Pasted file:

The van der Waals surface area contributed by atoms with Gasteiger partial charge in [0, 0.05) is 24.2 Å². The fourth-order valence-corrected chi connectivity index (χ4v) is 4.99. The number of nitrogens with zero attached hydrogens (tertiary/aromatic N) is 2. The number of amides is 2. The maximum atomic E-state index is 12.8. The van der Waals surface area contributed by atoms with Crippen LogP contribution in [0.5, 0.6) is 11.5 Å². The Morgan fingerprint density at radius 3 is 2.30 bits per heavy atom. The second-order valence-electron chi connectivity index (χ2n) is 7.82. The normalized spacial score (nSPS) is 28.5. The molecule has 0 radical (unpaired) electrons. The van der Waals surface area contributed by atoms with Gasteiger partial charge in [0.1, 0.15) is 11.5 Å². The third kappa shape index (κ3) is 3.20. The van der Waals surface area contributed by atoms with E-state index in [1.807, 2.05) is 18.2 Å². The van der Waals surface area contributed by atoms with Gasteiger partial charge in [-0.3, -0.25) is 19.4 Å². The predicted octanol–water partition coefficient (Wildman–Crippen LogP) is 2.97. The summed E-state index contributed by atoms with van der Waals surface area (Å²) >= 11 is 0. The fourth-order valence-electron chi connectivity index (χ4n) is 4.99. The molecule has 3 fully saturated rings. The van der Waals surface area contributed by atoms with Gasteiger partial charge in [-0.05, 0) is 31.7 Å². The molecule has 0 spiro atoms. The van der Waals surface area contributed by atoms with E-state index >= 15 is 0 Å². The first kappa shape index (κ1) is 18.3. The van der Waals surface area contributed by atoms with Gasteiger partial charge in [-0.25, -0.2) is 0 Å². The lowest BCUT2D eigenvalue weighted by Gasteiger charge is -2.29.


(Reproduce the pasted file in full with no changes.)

The van der Waals surface area contributed by atoms with Gasteiger partial charge in [0, 0.05) is 24.2 Å². The fourth-order valence-corrected chi connectivity index (χ4v) is 4.99. The number of nitrogens with zero attached hydrogens (tertiary/aromatic N) is 2. The number of amides is 2. The maximum atomic E-state index is 12.8. The van der Waals surface area contributed by atoms with Crippen LogP contribution in [0.5, 0.6) is 11.5 Å². The Morgan fingerprint density at radius 3 is 2.30 bits per heavy atom. The second-order valence-electron chi connectivity index (χ2n) is 7.82. The normalized spacial score (nSPS) is 28.5. The molecule has 0 radical (unpaired) electrons. The van der Waals surface area contributed by atoms with Gasteiger partial charge in [0.1, 0.15) is 11.5 Å². The third kappa shape index (κ3) is 3.20. The van der Waals surface area contributed by atoms with E-state index in [1.807, 2.05) is 18.2 Å². The van der Waals surface area contributed by atoms with Gasteiger partial charge in [-0.3, -0.25) is 19.4 Å². The predicted octanol–water partition coefficient (Wildman–Crippen LogP) is 2.97. The summed E-state index contributed by atoms with van der Waals surface area (Å²) >= 11 is 0. The fourth-order valence-electron chi connectivity index (χ4n) is 4.99. The molecule has 3 fully saturated rings. The van der Waals surface area contributed by atoms with Gasteiger partial charge in [-0.05, 0) is 31.7 Å². The molecule has 0 spiro atoms. The van der Waals surface area contributed by atoms with E-state index >= 15 is 0 Å². The first kappa shape index (κ1) is 18.3. The van der Waals surface area contributed by atoms with Gasteiger partial charge in [-0.25, -0.2) is 0 Å². The lowest BCUT2D eigenvalue weighted by Gasteiger charge is -2.29.